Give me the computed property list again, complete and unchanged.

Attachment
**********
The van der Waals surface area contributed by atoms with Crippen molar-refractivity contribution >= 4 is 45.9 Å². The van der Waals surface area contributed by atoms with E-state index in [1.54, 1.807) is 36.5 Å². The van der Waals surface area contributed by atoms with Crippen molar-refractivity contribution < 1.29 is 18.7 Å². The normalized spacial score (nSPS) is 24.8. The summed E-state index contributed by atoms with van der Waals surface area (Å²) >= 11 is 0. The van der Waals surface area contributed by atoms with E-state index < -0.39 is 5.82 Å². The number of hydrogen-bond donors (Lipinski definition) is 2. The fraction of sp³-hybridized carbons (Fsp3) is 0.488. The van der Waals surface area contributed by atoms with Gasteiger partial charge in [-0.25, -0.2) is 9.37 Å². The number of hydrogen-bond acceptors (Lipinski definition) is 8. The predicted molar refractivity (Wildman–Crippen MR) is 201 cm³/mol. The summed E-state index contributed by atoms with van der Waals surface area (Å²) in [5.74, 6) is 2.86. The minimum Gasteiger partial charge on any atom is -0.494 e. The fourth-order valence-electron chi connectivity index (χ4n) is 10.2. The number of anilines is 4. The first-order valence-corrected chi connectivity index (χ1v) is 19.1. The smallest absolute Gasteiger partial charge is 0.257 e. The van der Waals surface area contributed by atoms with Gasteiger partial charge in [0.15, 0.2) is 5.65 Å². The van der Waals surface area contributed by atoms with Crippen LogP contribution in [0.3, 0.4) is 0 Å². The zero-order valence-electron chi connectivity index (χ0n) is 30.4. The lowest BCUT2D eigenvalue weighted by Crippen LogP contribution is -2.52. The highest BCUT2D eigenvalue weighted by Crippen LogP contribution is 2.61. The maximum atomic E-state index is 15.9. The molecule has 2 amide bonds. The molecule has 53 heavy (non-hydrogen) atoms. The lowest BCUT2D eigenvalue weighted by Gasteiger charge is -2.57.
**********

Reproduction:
The van der Waals surface area contributed by atoms with Crippen molar-refractivity contribution >= 4 is 45.9 Å². The van der Waals surface area contributed by atoms with E-state index in [1.54, 1.807) is 36.5 Å². The van der Waals surface area contributed by atoms with Crippen molar-refractivity contribution < 1.29 is 18.7 Å². The normalized spacial score (nSPS) is 24.8. The summed E-state index contributed by atoms with van der Waals surface area (Å²) >= 11 is 0. The van der Waals surface area contributed by atoms with E-state index < -0.39 is 5.82 Å². The number of hydrogen-bond donors (Lipinski definition) is 2. The fraction of sp³-hybridized carbons (Fsp3) is 0.488. The van der Waals surface area contributed by atoms with Gasteiger partial charge in [-0.25, -0.2) is 9.37 Å². The number of hydrogen-bond acceptors (Lipinski definition) is 8. The predicted molar refractivity (Wildman–Crippen MR) is 201 cm³/mol. The summed E-state index contributed by atoms with van der Waals surface area (Å²) in [5.74, 6) is 2.86. The minimum Gasteiger partial charge on any atom is -0.494 e. The fourth-order valence-electron chi connectivity index (χ4n) is 10.2. The number of anilines is 4. The first-order valence-corrected chi connectivity index (χ1v) is 19.1. The smallest absolute Gasteiger partial charge is 0.257 e. The van der Waals surface area contributed by atoms with Gasteiger partial charge in [0.15, 0.2) is 5.65 Å². The van der Waals surface area contributed by atoms with Crippen LogP contribution in [0.3, 0.4) is 0 Å². The zero-order valence-electron chi connectivity index (χ0n) is 30.4. The lowest BCUT2D eigenvalue weighted by Crippen LogP contribution is -2.52. The highest BCUT2D eigenvalue weighted by Crippen LogP contribution is 2.61. The maximum atomic E-state index is 15.9. The molecule has 2 amide bonds. The molecule has 53 heavy (non-hydrogen) atoms. The lowest BCUT2D eigenvalue weighted by Gasteiger charge is -2.57.